The launch of SpaceX’s Falcon 9 rocket, carrying a Dragon capsule loaded with supplies for the International Space Station, marks the first time a private company has sent a craft to the ISS. It’s the beginning of a bold new chapter in space exploration, opening the field up to private enterprise and away from the hand of government funding.
Or is it?
It’s possible that we’re missing something here, but from what we’re told about SpaceX, calling it ‘privately funded’ is a bit of a long shot. Yes, it was founded by an entrepreneur, Elon Musk, who had previously started up the online payment service PayPal. But $400m seed capital came from NASA — government money. SpaceX’s most important customer is NASA, which will confirm a $1.6bn contract with the company to supply the ISS if the current mission is successful. That’s $1.6bn of, yes, government money. And the current mission — taking off from Cape Canaveral, taking cargo to a government-funded mission at a government-funded space station — is clearly a NASA mission, however you portray it.
So, how much of a leap is SpaceX, really? What exactly is the difference between this and, for example, ESA telling the private company Astrium that it needs an unmanned space truck that will be able to dock autonomously with the ISS and launch from an Ariane rocket, and Astrium building it with the funding from the government-backed agency?
As I said, it’s possible that there’s an important nuance that we’re missing here. Maybe it’s that Astrium is part of the formerly government-owned EADS conglomerate. But it seems that, without taking anything away from SpaceX’s achievement, that it doesn’t represent a bold new step in space exploration as much as it does the Americans taking a slightly different approach to how they use government money to develop spacecraft and missions.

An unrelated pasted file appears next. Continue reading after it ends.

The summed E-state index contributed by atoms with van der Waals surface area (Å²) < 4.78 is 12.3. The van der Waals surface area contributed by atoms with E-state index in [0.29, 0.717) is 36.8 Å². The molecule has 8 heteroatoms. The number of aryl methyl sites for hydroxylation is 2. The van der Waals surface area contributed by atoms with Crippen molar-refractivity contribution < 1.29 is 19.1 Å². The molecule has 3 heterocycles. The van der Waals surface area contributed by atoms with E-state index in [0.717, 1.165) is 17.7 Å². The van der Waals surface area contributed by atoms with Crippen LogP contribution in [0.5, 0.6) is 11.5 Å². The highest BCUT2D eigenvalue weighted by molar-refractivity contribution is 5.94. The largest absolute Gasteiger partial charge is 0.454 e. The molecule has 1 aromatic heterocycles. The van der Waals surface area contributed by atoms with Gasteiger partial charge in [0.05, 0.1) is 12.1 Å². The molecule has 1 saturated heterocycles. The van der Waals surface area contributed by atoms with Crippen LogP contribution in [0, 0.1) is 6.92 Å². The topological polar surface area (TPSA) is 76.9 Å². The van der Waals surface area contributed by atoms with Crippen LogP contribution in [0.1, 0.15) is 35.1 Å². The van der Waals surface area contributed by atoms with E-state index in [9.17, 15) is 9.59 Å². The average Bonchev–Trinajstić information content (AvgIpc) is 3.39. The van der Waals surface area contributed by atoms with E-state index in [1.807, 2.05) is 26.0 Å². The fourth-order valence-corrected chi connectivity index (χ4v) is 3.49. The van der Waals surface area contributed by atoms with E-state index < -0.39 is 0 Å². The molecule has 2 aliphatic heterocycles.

It’s hard to imagine how real ‘private enterprise’ might get involved in space exploration; the recent announcement of the ‘space mining’ operation Planetary Resources is the closest to the way most people would probably imagine it, with its targeted R&D programme aimed at finding valuable minerals on asteroids and working out how to bring them back to Earth. It’s easy to see how this qualifies as private enterprise — it has a clear revenue stream from selling its minerals and so on. I’ve written before about how this type of enterprise could push technology forward.
The way that NASA is hoping to contract out supplying the ISS is somewhat different, and might fit into the slightly murky category of public-private partnerships. SpaceX would be in a similar position to, say, defence contractors: private companies, in that they are quoted on stock exchanges, but almost entirely dependent on tax-funded contracts for their revenues.
America is the land of opportunity and of private enterprise, of course, and they wouldn’t dream of saying that they’d decided to copy a European model. Perish the thought! But looking at SpaceX and Falcon from this side of the Atlantic, it certainly seems like it’s taking a leaf from the ESA/Astrium book. Not boldly going, maybe. More like a small step.